Sunday, July 24, 2005


These words of UM Bishop Kenneth L. Carder (one of my heroes and aquaintances) may be pertinent in the discussion of the practices and place of the Church Growth Movement and the United Methodist Church.

"When the consumerist motivation becomes pervasive everything is reduced to a utilitarian market commodity. Worship is reduced to a marketing tool to attract the masses and is shaped by personal preferences and individual tastes. Evangelism is seen more as joining the church than a radical reorintation of life in response to prevenient, justifying, santifying, and perfecting grace. Ministry becomes a commodity to be dispensed by the professionals and received by the laity. Institutional participation is equated with discipleship and mission is treated as an optional object of occasional financial support. The church is viewed as another of the many institutions competing for the loyalty and support of people, who shop for the institution that best fulfils their self-identified needs.

The loss of the centrality of theology moves God to the periphery of the church's life or makes God a utilitarian commodity. Thus, some have charged The United Methodist Church in the United States with "atheism". Contemporary Methodists tend to trust planning processes, organizational strategies, institutional structures, and the insights gleaned from the social sciences more than the power of gospel proclaimed and lived. Without firm theological grounding and critique, as Wesley practiced in the eighteenth century, the methods employed by the church promote a practical atheism under the guise of the Christian faith. The church loses its memory and relies on the surrounding culture to give it identity and purpose."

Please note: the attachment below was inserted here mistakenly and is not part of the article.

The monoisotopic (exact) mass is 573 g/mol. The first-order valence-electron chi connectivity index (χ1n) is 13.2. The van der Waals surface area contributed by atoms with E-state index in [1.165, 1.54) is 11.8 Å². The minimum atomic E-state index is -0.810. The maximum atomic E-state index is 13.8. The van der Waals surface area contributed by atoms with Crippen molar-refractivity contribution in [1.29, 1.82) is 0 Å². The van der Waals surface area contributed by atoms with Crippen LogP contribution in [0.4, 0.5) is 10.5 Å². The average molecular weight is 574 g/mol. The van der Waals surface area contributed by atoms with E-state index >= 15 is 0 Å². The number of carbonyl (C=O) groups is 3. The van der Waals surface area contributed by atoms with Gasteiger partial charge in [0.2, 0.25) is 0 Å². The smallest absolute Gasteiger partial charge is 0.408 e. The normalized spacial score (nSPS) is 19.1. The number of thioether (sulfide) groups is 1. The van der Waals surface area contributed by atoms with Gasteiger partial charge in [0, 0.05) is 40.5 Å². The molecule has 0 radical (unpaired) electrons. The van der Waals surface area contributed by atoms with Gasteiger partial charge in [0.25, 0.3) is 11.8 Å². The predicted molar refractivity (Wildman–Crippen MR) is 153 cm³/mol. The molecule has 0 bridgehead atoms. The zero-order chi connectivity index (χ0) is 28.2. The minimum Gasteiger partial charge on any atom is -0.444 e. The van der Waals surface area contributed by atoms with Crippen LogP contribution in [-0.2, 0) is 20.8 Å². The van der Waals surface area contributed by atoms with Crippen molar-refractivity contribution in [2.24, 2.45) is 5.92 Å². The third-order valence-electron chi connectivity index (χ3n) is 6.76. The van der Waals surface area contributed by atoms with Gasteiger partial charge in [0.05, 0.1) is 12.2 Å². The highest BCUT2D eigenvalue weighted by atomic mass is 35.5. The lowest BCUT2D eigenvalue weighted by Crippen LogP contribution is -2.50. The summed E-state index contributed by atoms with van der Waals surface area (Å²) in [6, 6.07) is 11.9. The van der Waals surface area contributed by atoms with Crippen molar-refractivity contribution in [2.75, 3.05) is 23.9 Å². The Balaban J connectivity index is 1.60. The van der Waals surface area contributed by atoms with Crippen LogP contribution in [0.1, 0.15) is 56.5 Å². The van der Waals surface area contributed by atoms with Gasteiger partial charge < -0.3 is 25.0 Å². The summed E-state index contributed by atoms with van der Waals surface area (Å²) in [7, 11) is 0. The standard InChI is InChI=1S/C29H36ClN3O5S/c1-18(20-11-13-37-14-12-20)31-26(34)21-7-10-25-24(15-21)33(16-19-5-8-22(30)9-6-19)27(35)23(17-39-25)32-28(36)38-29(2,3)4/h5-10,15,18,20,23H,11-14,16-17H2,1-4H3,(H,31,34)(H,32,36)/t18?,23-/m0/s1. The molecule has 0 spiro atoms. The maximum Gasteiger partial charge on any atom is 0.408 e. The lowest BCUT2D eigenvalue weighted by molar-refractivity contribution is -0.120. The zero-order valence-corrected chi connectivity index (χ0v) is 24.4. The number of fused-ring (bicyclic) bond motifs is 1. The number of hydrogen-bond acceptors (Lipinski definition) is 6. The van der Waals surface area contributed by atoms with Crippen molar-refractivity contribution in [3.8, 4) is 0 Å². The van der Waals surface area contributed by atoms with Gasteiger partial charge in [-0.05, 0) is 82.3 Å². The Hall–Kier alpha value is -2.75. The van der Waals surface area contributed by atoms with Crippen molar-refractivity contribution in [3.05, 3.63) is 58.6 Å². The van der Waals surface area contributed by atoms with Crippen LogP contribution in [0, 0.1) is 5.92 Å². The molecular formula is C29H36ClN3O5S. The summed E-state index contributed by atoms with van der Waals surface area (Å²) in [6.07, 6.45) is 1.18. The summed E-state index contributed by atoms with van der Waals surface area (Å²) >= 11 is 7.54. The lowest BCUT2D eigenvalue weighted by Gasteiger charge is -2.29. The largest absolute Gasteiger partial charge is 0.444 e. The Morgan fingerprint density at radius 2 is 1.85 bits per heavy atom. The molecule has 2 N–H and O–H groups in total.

written by Bishop Kenneth L. Carder (former bishop for TN Conference); excerpt from Rethinking Wesley's Theology For Contemporary Methodism; edited by Randy Maddox


gmw said...

Amen, Amen!

We commodify and consume even people, but Jesus frees us from that in part b/c he will not be a product for our consumption. We don't need to consume, we need to relate. So Jesus refuses to be consumed and makes us able to enter into relationship with him and one another.

Andy B. said...

Or how about this:
Jesus allows himself to be consumed and then rises triumphant into new life once again, so that we will be able to enter into relationship ... etc.
We cannot stop the Church Growth movement, but we can trust in the resurrection of the body.
- Andy B.